I found Lantern Waste much to my liking. As with my former home in the land of the sons and daughters of Adam and Eve, the west of Narnia was in those days generally uninhabited, and the forest was not entirely strange to me, sharing many species of tree I was familiar with. Of course, I tried at once the passage by which I had arrived, the hollow tree in which I had awakened, but there seemed no way back to the world I had come from. For some that would have been a serious matter, but it bothered me little. I had chosen for myself a solitary life, and no one there would miss me in the least: I had no family there.

My first endeavor was to find a place of suitable shelter, for I did not know what the climate of this strange new land would prove to be, though at the time it seemed temperate enough. It was morning, as I correctly guessed, when I awoke in Narnia. I spent most of the first day looking for shelter, but by evening could find no better than a small dell, wooded and sheltered from the wind. I had entered this new world with little in the way of provision. I had quickly shed much of the winter warmth I had worn when I sheltered against the storm. I had little else: my flint and tinder box, a small axe (a true woodsmen is seldom without). In my pack was a good knife, a short length of rope, a bit of fishing line, some jerky, a bit of cheese, and a small first aid kit. On my belt was my canteen of water. During the day I found some berries to eat, and a small fresh stream at which I washed and replenished my drinking water. Dinner was meager that first evening, yet I was not unhappy with my lot, for I sensed I was on the verge of a great adventure. I slept in the dell that night, using my excess clothes for pillow and blanket, and fell asleep with the stars twinkling down through the leaves of the trees.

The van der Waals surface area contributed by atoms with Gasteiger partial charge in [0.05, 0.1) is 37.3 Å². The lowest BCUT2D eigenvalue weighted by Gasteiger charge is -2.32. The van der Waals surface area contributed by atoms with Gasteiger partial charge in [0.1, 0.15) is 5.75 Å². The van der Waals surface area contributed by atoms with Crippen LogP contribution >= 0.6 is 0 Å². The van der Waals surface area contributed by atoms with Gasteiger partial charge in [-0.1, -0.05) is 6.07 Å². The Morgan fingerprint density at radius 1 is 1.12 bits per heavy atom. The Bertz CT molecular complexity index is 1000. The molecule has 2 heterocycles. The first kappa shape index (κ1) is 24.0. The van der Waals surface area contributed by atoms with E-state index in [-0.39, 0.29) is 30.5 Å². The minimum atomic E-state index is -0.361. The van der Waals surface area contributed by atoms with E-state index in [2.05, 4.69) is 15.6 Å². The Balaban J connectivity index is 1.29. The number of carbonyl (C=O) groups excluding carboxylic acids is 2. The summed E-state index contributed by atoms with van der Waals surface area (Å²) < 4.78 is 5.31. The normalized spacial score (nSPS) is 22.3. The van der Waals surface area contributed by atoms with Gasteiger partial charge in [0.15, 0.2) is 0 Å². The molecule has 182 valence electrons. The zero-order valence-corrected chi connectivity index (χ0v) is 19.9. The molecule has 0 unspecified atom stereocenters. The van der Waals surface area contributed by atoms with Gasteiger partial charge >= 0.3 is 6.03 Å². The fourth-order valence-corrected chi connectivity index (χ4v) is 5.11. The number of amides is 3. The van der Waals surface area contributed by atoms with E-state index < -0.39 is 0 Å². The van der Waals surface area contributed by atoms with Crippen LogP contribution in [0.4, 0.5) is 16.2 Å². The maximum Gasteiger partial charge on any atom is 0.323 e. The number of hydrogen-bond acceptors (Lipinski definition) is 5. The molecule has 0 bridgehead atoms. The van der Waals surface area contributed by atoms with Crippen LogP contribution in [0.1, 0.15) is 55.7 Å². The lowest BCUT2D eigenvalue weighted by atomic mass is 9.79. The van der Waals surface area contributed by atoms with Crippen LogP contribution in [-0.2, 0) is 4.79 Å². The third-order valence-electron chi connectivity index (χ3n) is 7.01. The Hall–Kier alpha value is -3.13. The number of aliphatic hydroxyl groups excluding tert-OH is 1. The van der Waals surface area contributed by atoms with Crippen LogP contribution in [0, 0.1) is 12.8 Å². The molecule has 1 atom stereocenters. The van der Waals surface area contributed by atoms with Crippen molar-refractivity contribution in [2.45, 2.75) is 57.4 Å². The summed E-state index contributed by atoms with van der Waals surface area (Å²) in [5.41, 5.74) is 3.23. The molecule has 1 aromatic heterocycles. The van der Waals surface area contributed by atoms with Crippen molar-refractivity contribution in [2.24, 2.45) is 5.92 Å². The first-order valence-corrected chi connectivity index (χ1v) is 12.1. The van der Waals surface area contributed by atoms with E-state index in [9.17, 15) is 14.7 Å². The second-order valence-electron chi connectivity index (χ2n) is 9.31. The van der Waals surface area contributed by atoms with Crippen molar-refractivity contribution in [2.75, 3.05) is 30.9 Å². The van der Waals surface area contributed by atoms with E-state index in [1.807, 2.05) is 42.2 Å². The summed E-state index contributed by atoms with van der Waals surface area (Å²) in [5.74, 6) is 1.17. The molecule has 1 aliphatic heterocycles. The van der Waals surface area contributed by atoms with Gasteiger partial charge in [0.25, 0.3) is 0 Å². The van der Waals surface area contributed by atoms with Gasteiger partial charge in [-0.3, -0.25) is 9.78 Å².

That night as I slept, I dreamed strange dreams. It seemed that the trees were talking to one another, not in some strange tree language, but in the language of men. It seemed, at times, as though they were discussing me, and what should be done with me, or about me. I even felt at times, in my dream that the trees were moving about, though when I woke in the middle of the night, there was not the slightest breeze and all was still. It was strange, like a nightmare, and yet not frightening as one. For whatever reason it did not cause me any fear, and in the morning I awoke refreshed and at ease.

I determined there were two things I needed to settle immediately: food and shelter. Water seemed to be no problem, as long as I did not wander too far from the stream. There were plenty of trees, and I was not averse to using my axe or working up a sweat in constructing a shelter. The question of food bothered me, especially since the color of the leaves indicated that autumn was well advanced and the growing season was over. I wondered how cold the winter would be, and how long. I finished the last of my provisions for breakfast, and walked back to the stream to wash my face, and refill my canteen.